Federal energy analysts say a complete closure of Baltimore's port through at least May will likely have a short-term ripple effect on the nation's coal exports. The U.S. Energy Information Administration on Tuesday projected that U.S. coal exports in 2024 would fall 5.3 percent below 2023 levels, a drop from last month's prediction of a 1 percent growth over last year. The agency now expects exports to drop 33 percent in April and 20 percent for May before recovering in late summer.

When asked about the bridge collapse, CSX in a statement said operations at several terminals west of the Key Bridge were affected, restricting some intermodal activity and the shipments of certain commodities, including coal.

The company confirmed it’s launched a dedicated service between Baltimore and other ports, including New York, to help mitigate supply chain disruptions and explore alternative transportation solutions for customers.

CSX defended its management of the Curtis Bay facility and said its operations adhere to “strict regulatory standards,” adding the company “is deeply committed to safe and environmentally sound operations at the Curtis Bay Piers facility and values the collaboration with community leaders, as well as with state regulators and policymakers.”

CSX said it’s invested $60 million in improvements to the Curtis Bay facility and is taking measures to control dust at the site, including an automated dust suppression system with water sprayers. CSX also noted that it recently developed a fence line monitoring system that has been installed to monitor particulate matter along the perimeter of the property and gather real-time data on area conditions.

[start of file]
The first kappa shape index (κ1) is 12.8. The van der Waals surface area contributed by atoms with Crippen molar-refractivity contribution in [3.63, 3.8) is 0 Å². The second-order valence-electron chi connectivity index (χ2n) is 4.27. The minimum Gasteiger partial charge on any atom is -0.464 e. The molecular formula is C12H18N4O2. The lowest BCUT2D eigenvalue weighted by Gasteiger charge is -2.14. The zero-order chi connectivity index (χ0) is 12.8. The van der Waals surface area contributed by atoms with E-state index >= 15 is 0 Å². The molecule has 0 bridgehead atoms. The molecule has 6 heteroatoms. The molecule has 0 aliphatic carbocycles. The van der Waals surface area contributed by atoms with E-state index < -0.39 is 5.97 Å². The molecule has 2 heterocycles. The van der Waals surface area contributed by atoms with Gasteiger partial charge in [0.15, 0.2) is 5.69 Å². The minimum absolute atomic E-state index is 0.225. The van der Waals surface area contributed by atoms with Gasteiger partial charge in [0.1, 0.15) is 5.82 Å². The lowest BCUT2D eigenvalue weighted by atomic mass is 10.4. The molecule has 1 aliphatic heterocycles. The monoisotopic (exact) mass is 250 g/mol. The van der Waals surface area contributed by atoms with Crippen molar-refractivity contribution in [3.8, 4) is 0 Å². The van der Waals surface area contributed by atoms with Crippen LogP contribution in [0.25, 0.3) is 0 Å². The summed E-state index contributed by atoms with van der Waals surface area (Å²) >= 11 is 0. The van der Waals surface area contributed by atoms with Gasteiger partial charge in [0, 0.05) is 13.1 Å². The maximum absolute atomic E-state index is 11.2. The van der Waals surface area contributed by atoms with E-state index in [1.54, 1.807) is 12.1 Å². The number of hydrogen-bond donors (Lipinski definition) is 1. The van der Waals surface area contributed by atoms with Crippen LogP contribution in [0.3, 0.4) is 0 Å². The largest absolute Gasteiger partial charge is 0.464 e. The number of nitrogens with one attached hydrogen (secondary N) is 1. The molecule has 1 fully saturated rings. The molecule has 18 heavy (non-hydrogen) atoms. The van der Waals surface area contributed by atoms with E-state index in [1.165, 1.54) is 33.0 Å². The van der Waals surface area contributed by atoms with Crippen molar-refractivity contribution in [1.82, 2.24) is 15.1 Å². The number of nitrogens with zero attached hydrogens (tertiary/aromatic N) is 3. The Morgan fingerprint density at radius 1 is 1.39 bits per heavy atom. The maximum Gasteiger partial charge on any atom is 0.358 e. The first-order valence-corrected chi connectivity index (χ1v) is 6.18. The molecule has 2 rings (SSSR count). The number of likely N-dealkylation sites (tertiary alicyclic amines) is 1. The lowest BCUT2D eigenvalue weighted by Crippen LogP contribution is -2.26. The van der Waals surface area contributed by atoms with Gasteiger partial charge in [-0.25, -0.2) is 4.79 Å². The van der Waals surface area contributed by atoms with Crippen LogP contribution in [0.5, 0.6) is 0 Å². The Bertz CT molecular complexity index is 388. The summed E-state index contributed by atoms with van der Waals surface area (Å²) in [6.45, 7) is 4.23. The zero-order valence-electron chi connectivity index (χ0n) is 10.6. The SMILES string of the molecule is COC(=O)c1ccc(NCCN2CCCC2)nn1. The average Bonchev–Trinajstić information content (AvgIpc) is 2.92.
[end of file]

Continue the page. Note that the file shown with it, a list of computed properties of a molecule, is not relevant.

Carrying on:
But Matthew Tejada, senior vice president of environmental health at the Natural Resources Defense Council and the former director of EPA’s Office of Environmental Justice, said it’s important to acknowledge what the community is witnessing, especially among residents who have long raised concern about coal dust landing on their homes, schools and bodies.

“It is coal, it's pure coal and it's very fine,” said Tejada. “You typically get the finest particles … the stuff that disperses over the greatest parts of the community that can penetrate furthest into your lungs. So many of the toxic pollutants you're worried about from when you're burning coal are just supercharged when you're actually inhaling un-combusted coal.”

‘Overburdened’ community

Curtis Bay and its neighboring communities straddling the Patapsco River in South Baltimore have a long and complex demographic history, marked by waves of immigration, the spread of industry and the displacement of historically Black communities.

Chloe Ahmann, an assistant professor of anthropology at Cornell University who wrote a book about environmental justice on the South Baltimore peninsula, said Curtis Bay and several nearby neighborhoods were annexed by the city of Baltimore in the 1900s. At the time, the peninsula was home to both predominantly white enclaves like Brooklyn and Curtis Bay, as well as historically Black communities like Fairfield and Wagner’s Point. While thousands of residents remain in areas like Curtis Bay and Brooklyn, others with roots elsewhere on the peninsula were displaced as industry expanded. Today, Ahmann said formerly segregated neighborhoods are increasingly organizing together.

But Jones and his Curtis Bay neighbors say they've yet to see relief.

Jones said he grew up in Curtis Bay and bought his grandfather’s house on Curtis Avenue 26 years ago. At first he continually caulked windows on the outside of the house to keep dust out and painted the exterior, but the dust overwhelmed him.

“It became, ‘What's the point?'" Jones said in a telephone interview. “The house just turns black.”